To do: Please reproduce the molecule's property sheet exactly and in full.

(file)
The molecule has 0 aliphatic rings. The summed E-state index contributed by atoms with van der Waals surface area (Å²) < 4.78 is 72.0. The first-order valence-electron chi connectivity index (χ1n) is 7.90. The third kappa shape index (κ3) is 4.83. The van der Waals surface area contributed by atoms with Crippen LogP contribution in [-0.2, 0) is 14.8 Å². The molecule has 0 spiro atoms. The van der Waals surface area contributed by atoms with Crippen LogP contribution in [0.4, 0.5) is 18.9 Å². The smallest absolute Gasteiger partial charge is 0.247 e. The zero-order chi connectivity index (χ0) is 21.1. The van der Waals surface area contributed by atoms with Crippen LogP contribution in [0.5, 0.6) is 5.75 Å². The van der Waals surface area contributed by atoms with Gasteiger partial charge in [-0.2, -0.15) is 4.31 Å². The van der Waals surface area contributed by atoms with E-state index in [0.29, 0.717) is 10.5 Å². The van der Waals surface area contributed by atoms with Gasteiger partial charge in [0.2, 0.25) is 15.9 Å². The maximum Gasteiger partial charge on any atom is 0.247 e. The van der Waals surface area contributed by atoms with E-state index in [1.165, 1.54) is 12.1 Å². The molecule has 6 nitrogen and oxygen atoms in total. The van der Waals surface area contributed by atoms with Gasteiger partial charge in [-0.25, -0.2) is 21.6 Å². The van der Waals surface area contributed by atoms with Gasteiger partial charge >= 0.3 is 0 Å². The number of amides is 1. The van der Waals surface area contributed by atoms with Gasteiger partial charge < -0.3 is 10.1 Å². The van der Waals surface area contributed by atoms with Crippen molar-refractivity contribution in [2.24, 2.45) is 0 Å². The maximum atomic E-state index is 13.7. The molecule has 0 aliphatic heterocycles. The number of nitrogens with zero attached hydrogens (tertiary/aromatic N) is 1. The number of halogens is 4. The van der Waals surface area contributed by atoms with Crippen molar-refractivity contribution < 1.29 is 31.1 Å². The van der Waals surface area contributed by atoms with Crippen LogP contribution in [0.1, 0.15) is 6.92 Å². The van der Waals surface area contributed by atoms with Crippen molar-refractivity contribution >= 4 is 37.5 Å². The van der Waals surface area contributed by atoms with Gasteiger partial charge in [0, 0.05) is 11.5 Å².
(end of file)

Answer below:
The molecule has 0 aliphatic rings. The summed E-state index contributed by atoms with van der Waals surface area (Å²) < 4.78 is 72.0. The first-order valence-electron chi connectivity index (χ1n) is 7.90. The third kappa shape index (κ3) is 4.83. The van der Waals surface area contributed by atoms with Crippen LogP contribution in [-0.2, 0) is 14.8 Å². The molecule has 0 spiro atoms. The van der Waals surface area contributed by atoms with Crippen LogP contribution in [0.4, 0.5) is 18.9 Å². The smallest absolute Gasteiger partial charge is 0.247 e. The zero-order chi connectivity index (χ0) is 21.1. The van der Waals surface area contributed by atoms with Crippen LogP contribution in [0.5, 0.6) is 5.75 Å². The van der Waals surface area contributed by atoms with Gasteiger partial charge in [-0.2, -0.15) is 4.31 Å². The van der Waals surface area contributed by atoms with E-state index in [0.29, 0.717) is 10.5 Å². The van der Waals surface area contributed by atoms with Gasteiger partial charge in [0.2, 0.25) is 15.9 Å². The maximum Gasteiger partial charge on any atom is 0.247 e. The van der Waals surface area contributed by atoms with E-state index in [1.165, 1.54) is 12.1 Å². The molecule has 6 nitrogen and oxygen atoms in total. The van der Waals surface area contributed by atoms with Gasteiger partial charge in [-0.25, -0.2) is 21.6 Å². The van der Waals surface area contributed by atoms with Gasteiger partial charge >= 0.3 is 0 Å². The number of amides is 1. The van der Waals surface area contributed by atoms with Gasteiger partial charge < -0.3 is 10.1 Å². The van der Waals surface area contributed by atoms with Crippen molar-refractivity contribution in [2.24, 2.45) is 0 Å². The maximum atomic E-state index is 13.7. The molecule has 0 aliphatic heterocycles. The number of nitrogens with zero attached hydrogens (tertiary/aromatic N) is 1. The number of halogens is 4. The van der Waals surface area contributed by atoms with Crippen molar-refractivity contribution < 1.29 is 31.1 Å². The van der Waals surface area contributed by atoms with Crippen LogP contribution in [0.1, 0.15) is 6.92 Å². The van der Waals surface area contributed by atoms with Crippen molar-refractivity contribution >= 4 is 37.5 Å². The van der Waals surface area contributed by atoms with Gasteiger partial charge in [0, 0.05) is 11.5 Å².